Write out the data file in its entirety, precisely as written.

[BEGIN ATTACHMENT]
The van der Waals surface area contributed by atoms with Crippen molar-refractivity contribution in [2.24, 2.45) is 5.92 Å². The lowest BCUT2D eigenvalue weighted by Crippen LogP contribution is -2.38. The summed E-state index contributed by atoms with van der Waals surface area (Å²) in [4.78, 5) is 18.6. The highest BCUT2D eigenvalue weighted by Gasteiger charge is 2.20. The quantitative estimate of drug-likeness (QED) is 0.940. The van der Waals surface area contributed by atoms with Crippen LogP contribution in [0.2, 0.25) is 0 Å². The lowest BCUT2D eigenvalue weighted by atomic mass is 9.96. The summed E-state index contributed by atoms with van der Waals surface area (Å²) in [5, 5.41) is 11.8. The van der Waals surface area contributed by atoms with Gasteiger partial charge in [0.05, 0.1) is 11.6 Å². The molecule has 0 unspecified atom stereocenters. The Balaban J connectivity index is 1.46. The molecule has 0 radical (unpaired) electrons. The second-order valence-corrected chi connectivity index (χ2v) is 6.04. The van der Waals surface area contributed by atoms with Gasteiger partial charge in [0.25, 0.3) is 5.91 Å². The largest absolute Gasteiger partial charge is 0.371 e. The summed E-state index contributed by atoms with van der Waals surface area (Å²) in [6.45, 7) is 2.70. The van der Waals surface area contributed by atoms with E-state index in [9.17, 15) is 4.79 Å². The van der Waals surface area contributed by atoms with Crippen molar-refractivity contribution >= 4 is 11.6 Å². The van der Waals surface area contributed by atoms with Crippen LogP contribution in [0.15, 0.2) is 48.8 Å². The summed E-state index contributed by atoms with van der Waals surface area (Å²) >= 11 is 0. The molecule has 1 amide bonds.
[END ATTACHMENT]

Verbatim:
The van der Waals surface area contributed by atoms with Crippen molar-refractivity contribution in [2.24, 2.45) is 5.92 Å². The lowest BCUT2D eigenvalue weighted by Crippen LogP contribution is -2.38. The summed E-state index contributed by atoms with van der Waals surface area (Å²) in [4.78, 5) is 18.6. The highest BCUT2D eigenvalue weighted by Gasteiger charge is 2.20. The quantitative estimate of drug-likeness (QED) is 0.940. The van der Waals surface area contributed by atoms with Crippen LogP contribution in [0.2, 0.25) is 0 Å². The lowest BCUT2D eigenvalue weighted by atomic mass is 9.96. The summed E-state index contributed by atoms with van der Waals surface area (Å²) in [5, 5.41) is 11.8. The van der Waals surface area contributed by atoms with Gasteiger partial charge in [0.05, 0.1) is 11.6 Å². The molecule has 0 unspecified atom stereocenters. The Balaban J connectivity index is 1.46. The molecule has 0 radical (unpaired) electrons. The second-order valence-corrected chi connectivity index (χ2v) is 6.04. The van der Waals surface area contributed by atoms with Gasteiger partial charge in [0.25, 0.3) is 5.91 Å². The largest absolute Gasteiger partial charge is 0.371 e. The summed E-state index contributed by atoms with van der Waals surface area (Å²) in [6.45, 7) is 2.70. The van der Waals surface area contributed by atoms with E-state index in [9.17, 15) is 4.79 Å². The van der Waals surface area contributed by atoms with Crippen molar-refractivity contribution >= 4 is 11.6 Å². The van der Waals surface area contributed by atoms with Crippen LogP contribution in [0.15, 0.2) is 48.8 Å². The summed E-state index contributed by atoms with van der Waals surface area (Å²) >= 11 is 0. The molecule has 1 amide bonds.